YBA Integré integrated amplifier Robert Deutsch June 2002
If you want to evaluate audio equipment, you have your technical tests and your listening tests. Engineering types will go for the former, while music lovers tend to prefer the latter. The controversy about which kind of test is most useful continues.
There is another kind of test: the test of time. If a product continues to sell year after year without any major advertising effort to encourage its popularity, the manufacturer must be doing something right.
This seems to be the case with the YBA Integré integrated amplifier. Introduced in 1991, the Integré was reviewed by Sam Tellig in the December 1996 Stereophile (Vol.19 No.12), which led to its being listed in Class A of "Recommended Components." That was more than five years ago, and enforcement of Stereophile's "not auditioned in too long a time" rule has since resulted in the Integré's being dropped from "RC."
But the Integré continues to be YBA's top-selling model, and failure to list it in "RC" might be doing our readers a disservice. Having some experience with YBA products (I reviewed the YBA 1 Alpha HC amplifier in the March 1995 issue, and have used the Integré as an adjunct to a speaker review), I volunteered to give a current sample of the Integré a good listen.
Although the Integré is still essentially the same product that made its debut more than a decade ago, there have been a few changes over the years, the most important being the addition in 1996 of optional dual transformers. (The single-transformer version is no longer available.) The power switch is now in the rear rather than hidden under the faceplate, and the three feet are no longer all-metal. In 2000, the change of the capacitors to a new type led to the Integré Delta designation, and there have been some minor cosmetic changes. The version with phono stage is now $2500, up very slightly from the $2350 Integré DT of 1996. (Remote control adds $150 to these prices.)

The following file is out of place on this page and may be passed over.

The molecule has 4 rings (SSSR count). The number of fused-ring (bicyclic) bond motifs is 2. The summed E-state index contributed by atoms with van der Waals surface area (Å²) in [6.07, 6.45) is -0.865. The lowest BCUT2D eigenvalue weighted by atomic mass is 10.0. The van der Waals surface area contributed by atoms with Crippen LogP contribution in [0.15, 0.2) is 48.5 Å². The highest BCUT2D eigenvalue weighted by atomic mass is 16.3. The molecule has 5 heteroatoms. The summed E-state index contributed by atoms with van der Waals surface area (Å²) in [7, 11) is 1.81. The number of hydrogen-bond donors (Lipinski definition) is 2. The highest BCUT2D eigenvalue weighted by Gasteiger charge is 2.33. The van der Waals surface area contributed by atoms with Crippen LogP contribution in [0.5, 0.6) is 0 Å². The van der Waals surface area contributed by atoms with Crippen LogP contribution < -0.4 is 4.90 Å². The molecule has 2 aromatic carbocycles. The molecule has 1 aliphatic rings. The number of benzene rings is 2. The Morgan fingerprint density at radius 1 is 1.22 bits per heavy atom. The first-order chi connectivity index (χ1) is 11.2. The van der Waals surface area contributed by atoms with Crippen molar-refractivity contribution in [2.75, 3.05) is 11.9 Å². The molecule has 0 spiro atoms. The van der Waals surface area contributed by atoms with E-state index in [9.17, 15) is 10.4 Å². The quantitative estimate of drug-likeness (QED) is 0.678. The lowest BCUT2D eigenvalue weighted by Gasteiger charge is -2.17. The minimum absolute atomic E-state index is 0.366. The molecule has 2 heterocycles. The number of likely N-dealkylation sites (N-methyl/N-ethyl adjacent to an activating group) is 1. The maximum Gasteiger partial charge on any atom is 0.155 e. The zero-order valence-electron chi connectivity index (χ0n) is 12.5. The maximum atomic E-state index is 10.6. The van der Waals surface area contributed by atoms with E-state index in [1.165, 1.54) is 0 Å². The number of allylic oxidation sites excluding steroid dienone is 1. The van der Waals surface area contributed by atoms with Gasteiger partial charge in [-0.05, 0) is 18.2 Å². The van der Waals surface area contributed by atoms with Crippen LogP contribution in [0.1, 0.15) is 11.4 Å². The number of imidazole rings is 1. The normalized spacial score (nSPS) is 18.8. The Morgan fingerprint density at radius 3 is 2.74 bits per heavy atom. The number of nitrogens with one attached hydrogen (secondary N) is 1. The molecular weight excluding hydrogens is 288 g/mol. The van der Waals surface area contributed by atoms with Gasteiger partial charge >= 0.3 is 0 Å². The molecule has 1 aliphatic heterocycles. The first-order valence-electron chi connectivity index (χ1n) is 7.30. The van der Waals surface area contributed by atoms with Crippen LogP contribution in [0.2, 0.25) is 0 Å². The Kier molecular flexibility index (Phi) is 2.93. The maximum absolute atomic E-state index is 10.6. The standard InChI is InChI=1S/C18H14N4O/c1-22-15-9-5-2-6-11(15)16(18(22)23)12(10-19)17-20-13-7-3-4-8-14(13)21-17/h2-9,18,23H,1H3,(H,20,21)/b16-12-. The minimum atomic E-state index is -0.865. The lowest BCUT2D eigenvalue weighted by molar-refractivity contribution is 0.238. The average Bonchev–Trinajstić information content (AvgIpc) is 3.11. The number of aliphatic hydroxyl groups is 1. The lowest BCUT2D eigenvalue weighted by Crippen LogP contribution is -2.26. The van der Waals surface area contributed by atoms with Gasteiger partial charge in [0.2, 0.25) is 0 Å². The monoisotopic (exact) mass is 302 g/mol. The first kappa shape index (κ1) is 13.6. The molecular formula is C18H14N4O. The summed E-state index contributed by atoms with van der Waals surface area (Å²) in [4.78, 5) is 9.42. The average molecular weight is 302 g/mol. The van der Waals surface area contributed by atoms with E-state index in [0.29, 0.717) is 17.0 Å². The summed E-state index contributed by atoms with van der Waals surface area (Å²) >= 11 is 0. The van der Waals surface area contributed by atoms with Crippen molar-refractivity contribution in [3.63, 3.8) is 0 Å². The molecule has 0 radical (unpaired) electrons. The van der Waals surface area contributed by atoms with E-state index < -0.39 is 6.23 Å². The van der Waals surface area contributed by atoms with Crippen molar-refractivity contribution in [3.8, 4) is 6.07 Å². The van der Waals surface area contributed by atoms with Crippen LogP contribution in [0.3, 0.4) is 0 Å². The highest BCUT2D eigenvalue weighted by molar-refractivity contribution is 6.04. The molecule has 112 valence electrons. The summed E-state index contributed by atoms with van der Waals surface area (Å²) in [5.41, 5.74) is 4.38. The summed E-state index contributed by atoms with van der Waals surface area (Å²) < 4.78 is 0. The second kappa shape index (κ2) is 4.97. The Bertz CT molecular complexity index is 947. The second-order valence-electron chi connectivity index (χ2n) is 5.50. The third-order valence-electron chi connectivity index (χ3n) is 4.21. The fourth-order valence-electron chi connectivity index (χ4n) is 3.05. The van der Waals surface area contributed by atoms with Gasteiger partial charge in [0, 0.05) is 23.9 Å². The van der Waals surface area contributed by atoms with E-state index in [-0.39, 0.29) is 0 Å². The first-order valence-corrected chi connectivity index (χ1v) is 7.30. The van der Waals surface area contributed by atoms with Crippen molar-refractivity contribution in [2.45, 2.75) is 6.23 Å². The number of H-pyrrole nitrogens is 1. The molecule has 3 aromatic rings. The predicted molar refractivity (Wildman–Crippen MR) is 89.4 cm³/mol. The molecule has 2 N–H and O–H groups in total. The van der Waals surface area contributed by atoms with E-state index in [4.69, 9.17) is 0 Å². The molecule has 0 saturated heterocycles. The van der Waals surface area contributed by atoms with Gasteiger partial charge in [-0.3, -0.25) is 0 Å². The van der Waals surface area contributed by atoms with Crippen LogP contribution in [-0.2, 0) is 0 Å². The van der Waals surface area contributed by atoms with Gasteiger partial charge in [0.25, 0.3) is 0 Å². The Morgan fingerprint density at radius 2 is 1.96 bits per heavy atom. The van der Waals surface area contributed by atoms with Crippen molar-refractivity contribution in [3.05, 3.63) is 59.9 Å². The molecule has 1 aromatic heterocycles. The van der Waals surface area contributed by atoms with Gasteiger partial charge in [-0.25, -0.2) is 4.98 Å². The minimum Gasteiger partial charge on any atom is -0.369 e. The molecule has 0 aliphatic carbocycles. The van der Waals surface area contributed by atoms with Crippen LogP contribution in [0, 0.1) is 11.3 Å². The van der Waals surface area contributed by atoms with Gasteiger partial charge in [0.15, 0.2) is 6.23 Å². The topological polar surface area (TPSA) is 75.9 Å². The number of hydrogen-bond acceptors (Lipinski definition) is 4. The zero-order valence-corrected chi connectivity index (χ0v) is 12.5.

Substituted in my system for the CAT SL1 Ultimate preamplifier and Quicksilver Horn Mono monoblock power amps, the Integré sounded decidedly cooler but not forward or aggressive, and had a lively, dynamic character. While not particularly tubelike, it avoided sounding hard, edgy, or clinical, the highs remaining clean and grain-free. Having 50W on tap, the Integré had no trouble driving the +100dB-sensitive Avantgarde Uno 2.0 loudspeakers to levels louder than I can tolerate, and it also proved to be an excellent match with Paradigm Studio/20 v.2s, keeping a tight rein on the bass from the Paradigms' ported enclosures. With both speakers, the sound had an open, detailed, transparent quality that made listening to reproduced music a pleasure.
Beautifully built, with a longevity that speaks to its levels of quality and value, the YBA Integré DT Delta is most definitely a "Recommended Component."—Robert Deutsch